IC University Blog

Cloud Computing: Which Option Is Best For You?

Posted by Lauren on Oct 20, 2017 8:00:00 AM
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Cloud Computing 

What is Cloud Computing?

Cloud computing is the practice of using a network of remote servers hosted on the Internet to store, manage, and process data, rather than a local server or a personal computer.

In this blog post, I will be breaking down the difference between the cloud types, explaining their benefits and their disadvantages. 

Public Cloud 

Public clouds are “based on shared physical hardware which is owned and operated by a third-party provider” where the infrastructure is shared by many clients. Some of the most common real-world examples of public cloud services include services like cloud-based server hosting, storage services, webmail, and online office applications.

The main benefits of using a public cloud service are:

  • Cost-effectiveness
  • Increased Reliability 
  • Pay-as-you-go scalability 

Disadvantages of using a public cloud service are:

  • Performance can be an issue; spikes in use could affect your data transmission across the internet. 
  • Your server could be in a different country, which has an entirely different set of security and privacy regulations.
  • You could also run into surprise costs if you need to move large amounts of data in and out, or even within the public cloud.

Examples of public clouds:

  • Amazon Web Services
  • Google Cloud Platform
  • Windows Azure Services


Private Cloud 

Private cloud is a type of cloud computing that delivers similar advantages to the public cloud, including scalability and self-service. Unlike public clouds, which deliver services to multiple organizations, a private cloud is dedicated to a single organization. 

Private cloud is best for businesses with dynamic or unpredictable computing needs that require direct control over their environments.

The main benefits of using a private cloud service are:

  • Direct control over data
  • Greater level of security 

Disadvantages of private clouds:

  • Difficult to access the data from remote locations 
  • Vendor Lock-In:  This is a service delivery technique where the client company is forced to continue with the same service provider, preventing the client to migrate to another vendor.
  • Cost is substantial when building an on premise private cloud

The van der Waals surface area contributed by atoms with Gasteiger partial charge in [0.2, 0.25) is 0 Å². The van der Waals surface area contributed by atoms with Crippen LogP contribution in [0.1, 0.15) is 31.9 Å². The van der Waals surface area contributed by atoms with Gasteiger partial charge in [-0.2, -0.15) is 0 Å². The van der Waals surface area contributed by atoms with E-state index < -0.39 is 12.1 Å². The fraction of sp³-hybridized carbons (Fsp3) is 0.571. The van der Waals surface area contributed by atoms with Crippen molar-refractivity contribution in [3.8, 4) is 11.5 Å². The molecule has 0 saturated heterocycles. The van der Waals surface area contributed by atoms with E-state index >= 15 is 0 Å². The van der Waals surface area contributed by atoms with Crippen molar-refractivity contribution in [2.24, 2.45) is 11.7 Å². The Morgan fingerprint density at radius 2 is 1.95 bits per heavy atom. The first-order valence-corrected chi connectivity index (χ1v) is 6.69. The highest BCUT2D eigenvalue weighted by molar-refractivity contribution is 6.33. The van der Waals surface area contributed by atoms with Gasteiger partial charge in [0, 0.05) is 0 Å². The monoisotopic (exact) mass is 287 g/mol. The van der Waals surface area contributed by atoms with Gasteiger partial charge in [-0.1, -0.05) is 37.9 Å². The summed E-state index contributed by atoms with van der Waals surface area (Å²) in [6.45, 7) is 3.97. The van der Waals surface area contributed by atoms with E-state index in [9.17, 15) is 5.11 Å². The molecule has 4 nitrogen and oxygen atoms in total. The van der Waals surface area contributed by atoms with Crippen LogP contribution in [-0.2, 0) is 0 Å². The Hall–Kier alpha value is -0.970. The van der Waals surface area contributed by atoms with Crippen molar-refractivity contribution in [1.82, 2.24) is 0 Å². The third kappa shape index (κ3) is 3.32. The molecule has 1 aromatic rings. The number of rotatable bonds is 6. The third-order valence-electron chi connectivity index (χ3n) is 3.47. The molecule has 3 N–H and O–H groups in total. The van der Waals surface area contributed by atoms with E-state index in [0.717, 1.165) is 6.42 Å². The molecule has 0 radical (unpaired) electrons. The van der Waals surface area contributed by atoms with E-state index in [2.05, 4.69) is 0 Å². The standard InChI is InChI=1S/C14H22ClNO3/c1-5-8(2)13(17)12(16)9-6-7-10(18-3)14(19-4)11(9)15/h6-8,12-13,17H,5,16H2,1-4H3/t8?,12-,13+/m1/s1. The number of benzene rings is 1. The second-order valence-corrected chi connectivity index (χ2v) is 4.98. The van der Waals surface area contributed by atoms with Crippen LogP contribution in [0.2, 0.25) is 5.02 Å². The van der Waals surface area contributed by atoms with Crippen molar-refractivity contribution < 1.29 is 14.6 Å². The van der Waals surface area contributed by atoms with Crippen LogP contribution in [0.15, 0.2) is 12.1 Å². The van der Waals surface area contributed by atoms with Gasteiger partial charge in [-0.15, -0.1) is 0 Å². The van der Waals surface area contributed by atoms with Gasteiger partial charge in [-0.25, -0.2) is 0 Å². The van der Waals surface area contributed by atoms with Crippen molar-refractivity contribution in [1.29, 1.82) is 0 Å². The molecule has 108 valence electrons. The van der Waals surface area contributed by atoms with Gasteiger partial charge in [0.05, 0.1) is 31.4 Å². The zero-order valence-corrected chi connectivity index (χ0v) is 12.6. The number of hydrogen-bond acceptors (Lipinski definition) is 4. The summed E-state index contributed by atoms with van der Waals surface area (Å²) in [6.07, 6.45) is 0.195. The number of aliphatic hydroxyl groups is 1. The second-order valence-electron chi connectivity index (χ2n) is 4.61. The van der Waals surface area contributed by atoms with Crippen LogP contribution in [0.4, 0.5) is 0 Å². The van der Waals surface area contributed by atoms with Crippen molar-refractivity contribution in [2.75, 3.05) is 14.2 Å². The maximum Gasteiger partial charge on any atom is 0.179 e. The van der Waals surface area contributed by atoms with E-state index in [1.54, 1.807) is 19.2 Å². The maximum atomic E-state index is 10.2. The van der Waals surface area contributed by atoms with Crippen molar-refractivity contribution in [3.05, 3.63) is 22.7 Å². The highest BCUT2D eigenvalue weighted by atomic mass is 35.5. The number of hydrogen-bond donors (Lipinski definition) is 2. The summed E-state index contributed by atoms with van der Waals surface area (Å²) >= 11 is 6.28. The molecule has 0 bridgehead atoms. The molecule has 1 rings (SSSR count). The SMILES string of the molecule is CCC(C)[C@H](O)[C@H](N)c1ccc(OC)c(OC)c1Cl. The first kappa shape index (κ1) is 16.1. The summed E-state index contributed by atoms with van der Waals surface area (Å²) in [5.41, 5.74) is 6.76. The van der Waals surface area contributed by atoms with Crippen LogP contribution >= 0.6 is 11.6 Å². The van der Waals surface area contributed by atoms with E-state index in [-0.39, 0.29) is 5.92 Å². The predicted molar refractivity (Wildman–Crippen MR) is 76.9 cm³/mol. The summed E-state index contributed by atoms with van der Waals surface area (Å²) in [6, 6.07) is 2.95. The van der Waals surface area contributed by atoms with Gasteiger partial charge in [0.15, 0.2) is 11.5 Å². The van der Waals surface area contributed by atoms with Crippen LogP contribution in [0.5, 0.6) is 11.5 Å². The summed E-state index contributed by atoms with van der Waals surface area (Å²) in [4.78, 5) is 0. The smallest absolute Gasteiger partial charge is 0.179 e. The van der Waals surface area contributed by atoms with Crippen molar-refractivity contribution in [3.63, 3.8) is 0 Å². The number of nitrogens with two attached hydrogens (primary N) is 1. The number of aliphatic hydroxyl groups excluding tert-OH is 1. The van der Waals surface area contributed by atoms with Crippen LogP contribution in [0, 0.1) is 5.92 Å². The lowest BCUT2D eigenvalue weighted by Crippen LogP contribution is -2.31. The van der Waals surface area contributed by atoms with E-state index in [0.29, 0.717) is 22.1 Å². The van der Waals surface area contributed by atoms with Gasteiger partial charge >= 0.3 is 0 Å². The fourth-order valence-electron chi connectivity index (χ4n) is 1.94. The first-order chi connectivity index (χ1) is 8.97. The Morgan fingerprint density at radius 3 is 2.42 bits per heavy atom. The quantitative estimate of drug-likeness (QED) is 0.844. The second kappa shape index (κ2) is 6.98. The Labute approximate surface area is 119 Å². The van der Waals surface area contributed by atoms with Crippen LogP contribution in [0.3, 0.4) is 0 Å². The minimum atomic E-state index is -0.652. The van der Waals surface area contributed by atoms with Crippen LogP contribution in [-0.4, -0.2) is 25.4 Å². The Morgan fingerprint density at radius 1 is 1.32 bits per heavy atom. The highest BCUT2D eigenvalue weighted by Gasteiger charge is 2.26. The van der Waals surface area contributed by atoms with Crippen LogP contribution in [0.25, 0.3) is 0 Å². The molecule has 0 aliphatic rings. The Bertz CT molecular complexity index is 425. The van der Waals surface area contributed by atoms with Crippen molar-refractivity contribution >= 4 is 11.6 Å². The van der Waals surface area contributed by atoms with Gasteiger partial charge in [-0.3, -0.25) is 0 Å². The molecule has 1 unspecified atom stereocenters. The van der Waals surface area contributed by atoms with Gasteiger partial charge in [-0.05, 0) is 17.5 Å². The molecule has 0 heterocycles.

Examples of private clouds:

  •  VMware
  • Dell EMC
  • IBM
  • Microsoft
  • Red Hat

Private Hosted Services (private data centers) 

A data center (or datacenter) is a facility or facilities in a specific geographic physical location, composed of networked computers and storage that businesses or other organizations use to organize, store, and disseminate large amounts of data. Private hosted services are services provided by an entity on equipment and software located in a datacenter, which is accessible only to customers of the service provider.

Private hosted services often take the form of a fully hosted server environment, wherein the service provider hosts all Windows servers and line-of-business software, as well as providing a managed end user support environment.

 The main benefits of using private hosted services

  • Better support and customer service. Private hosted services providers generally have a more narrow focus on vertical markets that they serve, which often means better support response times and faster issue resolution times.
  • Security. Highly regulated industries, such as healthcare and financial services, have the ability to select private hosted services from providers who are also audited and regulated 
  •  Flexibility. Many private hosted services providers will customize a hosting solution to the customer’s technology needs and budget considerations.

Disadvantages of private hosted services

  • Provisioning and migration time. Customers transitioning to private hosted services may encounter a longer timeframe for implementation if performing a full migration to a remote datacenter.
  • Longer due diligence discovery. As many customers of private hosted services are regulated entities, the requirement to perform in-depth vendor due diligence of service providers may delay their vendor selection and migration timeline.


Sources: Rouse, Margaret, and Stephen J. Bigelow. “What is a Cloud Computing?” Tech Target, searchcloudcomputing.techtarget.com/definition/cloud-computing.

Topics: Cloud Computing, Server Hosting